Night in the Hideout, by Ignacio Orofo

Vox follows election night in Barcelona from its shelter on Camp Street. Some of the Mossos d’Esquadra endowments are scattered in the surrounding areas.

The place where journalists and supporters have been called is half an L-shaped vault. You could see the feet of passers-by if the windows weren’t covered with Vox-coloured opaque curtains. Green like the Spanish countryside.

Some of the columns are also painted green, and the backstage wall consists of images of cities veiled in green. A Spanish flag runs across the stage. There are also small Spanish flags, with their miniature masts, on the work tables. The calendars also feature a Spanish flag. It is colored, and it is provided by AEGC, that is, the Spanish Association of the Civil Guard. They are from 2023.

There are more or less equal numbers of information professionals as party affiliates. Good wifi. Trays of sandwiches and drinks are spread out, and journalists’ trays are running out soon.

Vox’s Barcelona headquarters present their own election night programming

Large screen provides live communication. Not with the polling stations or with the headquarters of the various parties, but with Vox. Vox has its own election platform, and apart from an on-screen sidebar that updates the count, with the number of MPs for each party, Vox counts Election Night Observation by Vox. From time to time they disconnect, then the MPs disappear and the entire screen is occupied by Vox videos. One, written directly in black and white, lists the deeds of Santiago Abascal showing the Spaniards everything he will do when he arrives or is part of the government. Black and white, of course, suggestive. People appear from the Spanish countryside, cows, bales of hay to feed them, tanks. After that, communication returns to Vox headquarters, and at least we can meet from the side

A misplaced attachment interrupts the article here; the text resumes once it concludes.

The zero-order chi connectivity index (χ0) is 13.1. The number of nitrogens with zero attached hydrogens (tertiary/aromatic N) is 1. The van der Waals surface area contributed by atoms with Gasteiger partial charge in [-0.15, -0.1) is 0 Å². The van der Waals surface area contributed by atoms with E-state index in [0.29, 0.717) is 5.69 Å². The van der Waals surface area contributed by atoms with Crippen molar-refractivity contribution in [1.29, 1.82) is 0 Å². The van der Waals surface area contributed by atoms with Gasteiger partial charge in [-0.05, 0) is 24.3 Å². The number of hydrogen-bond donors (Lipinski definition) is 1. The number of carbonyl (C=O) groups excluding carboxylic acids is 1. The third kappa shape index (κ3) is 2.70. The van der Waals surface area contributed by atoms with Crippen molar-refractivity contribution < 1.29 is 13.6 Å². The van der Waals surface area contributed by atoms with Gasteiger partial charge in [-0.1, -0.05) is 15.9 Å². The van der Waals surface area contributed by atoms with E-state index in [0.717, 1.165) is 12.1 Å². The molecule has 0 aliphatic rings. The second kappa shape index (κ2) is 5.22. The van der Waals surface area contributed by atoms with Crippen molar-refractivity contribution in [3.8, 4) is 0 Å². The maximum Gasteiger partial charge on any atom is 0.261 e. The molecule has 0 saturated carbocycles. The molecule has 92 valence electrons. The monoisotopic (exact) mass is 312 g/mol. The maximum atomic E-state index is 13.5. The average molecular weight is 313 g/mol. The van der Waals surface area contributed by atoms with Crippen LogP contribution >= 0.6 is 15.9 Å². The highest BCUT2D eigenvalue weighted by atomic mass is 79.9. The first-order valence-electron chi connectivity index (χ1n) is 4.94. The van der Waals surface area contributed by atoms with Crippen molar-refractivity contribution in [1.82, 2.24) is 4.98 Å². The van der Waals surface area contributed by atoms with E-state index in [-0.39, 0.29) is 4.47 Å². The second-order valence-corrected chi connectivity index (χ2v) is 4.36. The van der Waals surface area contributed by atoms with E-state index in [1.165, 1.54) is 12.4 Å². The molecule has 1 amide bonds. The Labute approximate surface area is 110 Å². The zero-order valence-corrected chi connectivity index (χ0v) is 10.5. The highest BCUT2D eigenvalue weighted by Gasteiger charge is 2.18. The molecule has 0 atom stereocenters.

See how the count goes. This continues until ten o’clock at night, when a journalist asks the press service to contact a regular TV channel. which of these. The truth is, change is immediate, and from there the story is RTVE’s.

The results are holding, and the sympathizers who came to the headquarters – two weeks – are losing hope. The consolation that the Popular Party assumes its loss and in this way can be its crutch to reach the government is fading. No leader wants to speak at Barcelona headquarters before Santiago Abascal. maybe later.

The gunmen, many with Spanish flag ribbons on their wrists, look at the screen and shake their heads. They know that no matter how they look at it, losing twenty MPs has only one name: drowning.

Vox President Santiago Abascal appears before the media at his headquarters in Madrid

Marshall / Evie

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